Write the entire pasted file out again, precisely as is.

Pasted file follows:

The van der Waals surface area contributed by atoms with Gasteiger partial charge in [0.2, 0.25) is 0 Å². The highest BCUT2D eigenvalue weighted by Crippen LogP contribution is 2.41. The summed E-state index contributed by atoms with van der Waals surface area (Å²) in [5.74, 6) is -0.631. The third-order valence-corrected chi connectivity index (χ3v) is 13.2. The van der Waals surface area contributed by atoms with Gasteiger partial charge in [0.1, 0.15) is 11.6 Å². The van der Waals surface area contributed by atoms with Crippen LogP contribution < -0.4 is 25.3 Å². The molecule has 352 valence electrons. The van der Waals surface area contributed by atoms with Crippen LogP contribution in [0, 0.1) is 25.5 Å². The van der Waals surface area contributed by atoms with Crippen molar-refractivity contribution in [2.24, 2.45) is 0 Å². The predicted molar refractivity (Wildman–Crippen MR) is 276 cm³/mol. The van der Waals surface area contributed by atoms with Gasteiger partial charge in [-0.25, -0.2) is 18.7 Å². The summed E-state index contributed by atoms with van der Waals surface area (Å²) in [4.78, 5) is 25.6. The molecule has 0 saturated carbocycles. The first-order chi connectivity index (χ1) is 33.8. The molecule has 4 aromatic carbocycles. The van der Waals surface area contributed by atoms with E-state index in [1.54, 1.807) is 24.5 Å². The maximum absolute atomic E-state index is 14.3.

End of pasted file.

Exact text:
The van der Waals surface area contributed by atoms with Gasteiger partial charge in [0.2, 0.25) is 0 Å². The highest BCUT2D eigenvalue weighted by Crippen LogP contribution is 2.41. The summed E-state index contributed by atoms with van der Waals surface area (Å²) in [5.74, 6) is -0.631. The third-order valence-corrected chi connectivity index (χ3v) is 13.2. The van der Waals surface area contributed by atoms with Gasteiger partial charge in [0.1, 0.15) is 11.6 Å². The van der Waals surface area contributed by atoms with Crippen LogP contribution < -0.4 is 25.3 Å². The molecule has 352 valence electrons. The van der Waals surface area contributed by atoms with Crippen LogP contribution in [0, 0.1) is 25.5 Å². The van der Waals surface area contributed by atoms with Crippen molar-refractivity contribution in [2.24, 2.45) is 0 Å². The predicted molar refractivity (Wildman–Crippen MR) is 276 cm³/mol. The van der Waals surface area contributed by atoms with Gasteiger partial charge in [-0.25, -0.2) is 18.7 Å². The summed E-state index contributed by atoms with van der Waals surface area (Å²) in [4.78, 5) is 25.6. The molecule has 0 saturated carbocycles. The first-order chi connectivity index (χ1) is 33.8. The molecule has 4 aromatic carbocycles. The van der Waals surface area contributed by atoms with E-state index in [1.54, 1.807) is 24.5 Å². The maximum absolute atomic E-state index is 14.3.